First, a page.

It would seem to me, that states could take an active role in this and put it under a department of education licensing program. All thoughts about how states grant and renew certifications aside (because any a-hole can get a certification too), it could be a competency based approach.

The challenge I saw in Wisconsin, which has an administrative instructional technology coordinator license is that it had little meaning (if you had one, great, if you didn't great) and it did not take into consideration alternative pathways for people who did not come through the classroom (you must have 3-years teaching experience) to obtain it. This isolated some really good people. It would seem a competency-based approach (a sort of anti-a-hole test) might allow people to still achieve the certification.

Where is Minnesota on issues of state-wide, comprehensive and systematic educational technology leadership?

Joel VerDuin (with some initials and certifications and hopefully none of them start with "A")

December 13, 2012 | Unregistered CommenterJoel VerDuin

Sounds like it is too bad that it does not have a format more in line with NBPTS assessments. That has a nice balance of content knowledge and evidence of classroom practice.

December 13, 2012 | Unregistered CommenterVal

UREKA! You are absolutely right Doug! I have been considering taking the certification. I am somewhat hesitant - as I have never been a good test taker (aka memorizer of facts). With 16 years of edtech experiences (some bad, many good) what if I can't pass the test? I am living the test every day and if I fail - what does that say about me? I would much rather have an ePortfolio review of accomplishments (and hell, even the failures I have learned from) as well as testimonies from the people who work WITH me. I do like the idea of an essay. But I am also the type of person that needs to take some time to really process what I write. (hence why I don't blog often). Nice mention of the "assholes". While they may be able to pass the test, they may be the most miserable people to work FOR (not with). Proof is in the putting and I think COSN should consider some ePortfolio review as well. I do realize that the $ would go up. It takes time to review these types of artifacts.

December 14, 2012 | Unregistered CommenterJen Hegna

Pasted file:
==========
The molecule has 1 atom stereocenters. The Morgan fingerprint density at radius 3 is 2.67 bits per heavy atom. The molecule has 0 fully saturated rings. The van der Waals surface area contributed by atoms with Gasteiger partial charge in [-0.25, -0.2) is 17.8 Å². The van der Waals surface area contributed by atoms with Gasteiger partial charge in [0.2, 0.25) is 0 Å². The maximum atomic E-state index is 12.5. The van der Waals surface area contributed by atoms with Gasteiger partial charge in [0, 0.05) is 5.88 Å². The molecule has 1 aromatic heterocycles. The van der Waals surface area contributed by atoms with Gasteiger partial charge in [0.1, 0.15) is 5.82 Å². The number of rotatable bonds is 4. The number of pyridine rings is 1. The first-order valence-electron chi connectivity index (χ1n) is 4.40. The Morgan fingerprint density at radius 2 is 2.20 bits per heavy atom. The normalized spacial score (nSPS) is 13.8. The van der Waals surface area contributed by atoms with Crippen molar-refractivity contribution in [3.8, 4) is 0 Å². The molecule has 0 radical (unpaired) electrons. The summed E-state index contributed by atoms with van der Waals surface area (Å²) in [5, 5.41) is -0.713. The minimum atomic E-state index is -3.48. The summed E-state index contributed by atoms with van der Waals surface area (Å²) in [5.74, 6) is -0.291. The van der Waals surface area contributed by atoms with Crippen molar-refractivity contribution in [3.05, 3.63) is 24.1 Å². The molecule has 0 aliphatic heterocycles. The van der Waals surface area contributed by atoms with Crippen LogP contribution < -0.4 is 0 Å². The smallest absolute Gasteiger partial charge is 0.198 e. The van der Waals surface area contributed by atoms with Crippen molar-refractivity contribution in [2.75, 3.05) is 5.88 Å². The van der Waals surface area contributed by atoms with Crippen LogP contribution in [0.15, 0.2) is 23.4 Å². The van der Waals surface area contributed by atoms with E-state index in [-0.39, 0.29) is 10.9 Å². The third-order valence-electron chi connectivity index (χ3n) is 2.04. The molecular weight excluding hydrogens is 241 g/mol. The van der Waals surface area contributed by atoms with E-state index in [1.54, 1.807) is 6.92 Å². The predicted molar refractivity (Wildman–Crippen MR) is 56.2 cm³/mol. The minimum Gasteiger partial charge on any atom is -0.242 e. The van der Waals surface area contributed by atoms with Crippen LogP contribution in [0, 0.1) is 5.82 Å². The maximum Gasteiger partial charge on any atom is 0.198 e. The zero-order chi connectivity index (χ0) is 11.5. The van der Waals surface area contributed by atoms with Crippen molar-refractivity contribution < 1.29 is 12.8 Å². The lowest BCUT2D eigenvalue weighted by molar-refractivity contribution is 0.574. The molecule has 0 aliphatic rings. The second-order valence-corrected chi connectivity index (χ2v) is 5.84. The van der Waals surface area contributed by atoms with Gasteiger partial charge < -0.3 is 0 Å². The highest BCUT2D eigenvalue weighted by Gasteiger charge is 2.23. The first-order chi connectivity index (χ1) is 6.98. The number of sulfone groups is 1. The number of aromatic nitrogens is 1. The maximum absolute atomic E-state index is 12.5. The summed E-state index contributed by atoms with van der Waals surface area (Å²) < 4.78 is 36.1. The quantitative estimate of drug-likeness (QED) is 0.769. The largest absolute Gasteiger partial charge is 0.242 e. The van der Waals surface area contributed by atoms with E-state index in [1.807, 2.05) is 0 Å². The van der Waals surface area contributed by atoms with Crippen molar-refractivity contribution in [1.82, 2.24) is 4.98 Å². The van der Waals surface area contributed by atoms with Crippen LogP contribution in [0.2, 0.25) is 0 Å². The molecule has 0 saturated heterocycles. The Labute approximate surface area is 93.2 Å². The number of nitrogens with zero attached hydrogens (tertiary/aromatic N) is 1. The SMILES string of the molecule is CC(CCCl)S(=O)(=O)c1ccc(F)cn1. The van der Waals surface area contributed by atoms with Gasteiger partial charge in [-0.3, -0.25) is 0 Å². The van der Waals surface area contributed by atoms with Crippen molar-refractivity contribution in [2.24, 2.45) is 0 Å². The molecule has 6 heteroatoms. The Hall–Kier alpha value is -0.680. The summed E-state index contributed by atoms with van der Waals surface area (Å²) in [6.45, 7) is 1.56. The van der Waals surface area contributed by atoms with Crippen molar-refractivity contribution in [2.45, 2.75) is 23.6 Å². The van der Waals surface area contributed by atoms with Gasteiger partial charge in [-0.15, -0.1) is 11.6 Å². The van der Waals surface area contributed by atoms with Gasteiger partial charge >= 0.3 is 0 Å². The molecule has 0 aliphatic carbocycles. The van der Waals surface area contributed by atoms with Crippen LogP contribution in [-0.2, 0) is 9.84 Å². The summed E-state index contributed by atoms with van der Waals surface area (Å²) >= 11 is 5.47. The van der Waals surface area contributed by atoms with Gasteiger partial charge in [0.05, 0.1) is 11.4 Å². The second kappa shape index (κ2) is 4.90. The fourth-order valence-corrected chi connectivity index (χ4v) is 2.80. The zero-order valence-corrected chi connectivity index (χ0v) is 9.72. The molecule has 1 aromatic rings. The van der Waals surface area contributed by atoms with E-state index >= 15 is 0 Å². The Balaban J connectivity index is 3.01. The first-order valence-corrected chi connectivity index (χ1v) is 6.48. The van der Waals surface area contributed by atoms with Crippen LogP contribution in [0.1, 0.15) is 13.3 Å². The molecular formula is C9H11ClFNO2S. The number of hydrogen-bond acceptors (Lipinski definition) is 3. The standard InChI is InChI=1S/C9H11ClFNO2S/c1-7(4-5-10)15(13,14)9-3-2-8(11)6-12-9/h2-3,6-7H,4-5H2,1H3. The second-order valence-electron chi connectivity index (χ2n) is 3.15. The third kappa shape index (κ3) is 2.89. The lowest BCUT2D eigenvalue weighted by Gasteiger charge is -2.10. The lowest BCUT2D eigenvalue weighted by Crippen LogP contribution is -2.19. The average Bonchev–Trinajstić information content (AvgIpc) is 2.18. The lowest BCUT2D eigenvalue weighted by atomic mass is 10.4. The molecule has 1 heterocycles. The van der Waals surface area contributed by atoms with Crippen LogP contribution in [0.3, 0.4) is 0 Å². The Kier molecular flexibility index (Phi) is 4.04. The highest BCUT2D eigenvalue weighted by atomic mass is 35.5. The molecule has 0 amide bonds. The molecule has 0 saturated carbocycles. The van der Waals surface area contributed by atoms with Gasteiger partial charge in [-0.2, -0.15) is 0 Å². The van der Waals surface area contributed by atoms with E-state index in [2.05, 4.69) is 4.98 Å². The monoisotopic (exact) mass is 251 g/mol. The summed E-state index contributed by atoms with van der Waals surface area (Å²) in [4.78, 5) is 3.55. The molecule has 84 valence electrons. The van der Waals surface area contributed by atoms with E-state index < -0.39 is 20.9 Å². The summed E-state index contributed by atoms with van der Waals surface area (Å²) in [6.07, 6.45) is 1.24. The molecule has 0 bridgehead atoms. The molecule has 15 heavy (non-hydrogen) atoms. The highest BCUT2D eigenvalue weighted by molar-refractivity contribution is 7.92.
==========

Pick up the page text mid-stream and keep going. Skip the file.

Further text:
Doug, regarding your recent Blue Skunk Blog about the new CETL certification, I wanted to clarify some of your comments. Yes, the CETL certification is new and just gaining traction in the education technology arena. And that’s to be expected. All professional certifications don’t come out of the gate well known and universally accepted. But the CETL certification (which launched less than a year ago) is gaining traction in the field and has many enthusiastic supporters.

While you and many of your colleagues have been in the ed tech field for quite a while, the importance of having an ed tech professional sitting in the Superintendent's Cabinet and helping to create a vision and strategy for incorporating technology into all aspects of the school environment is still woefully behind the times compared to what’s happening in the corporate sector.

And this is part of what the CETL designation aims to identify: those in the ed tech field who have the experience and knowledge to bring existing and emerging education technology to our nation’s schools.

CoSN launched this program at the urging of our members – leaders in the ed tech field – who felt that ed tech professionals needed a way to demonstrate the importance of having an ed tech strategist and visionary at the highest level of a school district’s administration. And the exam and the Framework on which the exam is based, was developed (and is updated) by ed tech leaders already sitting at that table.

A large part of the exam (40%) aims to test CTOs on their leadership and strategic skills. That is why the exam is not just multiple choice. Part I of the exam is multiple choice and tests people’s knowledge of the basics of the ed tech field. Only those who pass Part I are eligible to take Part II. Part II of the exam is designed to identify those who have the leadership skills necessary to bring cutting-edge technology to their districts. And only those who demonstrate the basic understanding of the ed tech field (Part I) and also demonstrate that they can use this knowledge to transform their school’s environment (Part II) will hold the CETL designation.

The exam is tough. To date, only 55% of the people who’ve taken it have passed both parts. And that’s important: CoSN and the members we serve want to be sure this designation only identifies the ed tech professionals who are at the pinnacle of their field and are equipped to transform the strategic vision of their district’s technology mission.


Bailey Mitchell, Chair of CoSN
Chief Technology and Information Officer
Forsyth County Schools
1120 Dahlonega Hwy
Cumming, GA 30041

December 14, 2012 | Unregistered CommenterBailey Mitchell, Chair CoSN

Hi Bailey,

Thanks for your thoughtful response to my blog post about CETL. I don't have any problems with your objective, just using a multiple guess test to reach it. Seems rather backward when we know about more powerful means of assessing skills and knowledge.

All the best,

Doug

December 21, 2012 | Registered CommenterDoug Johnson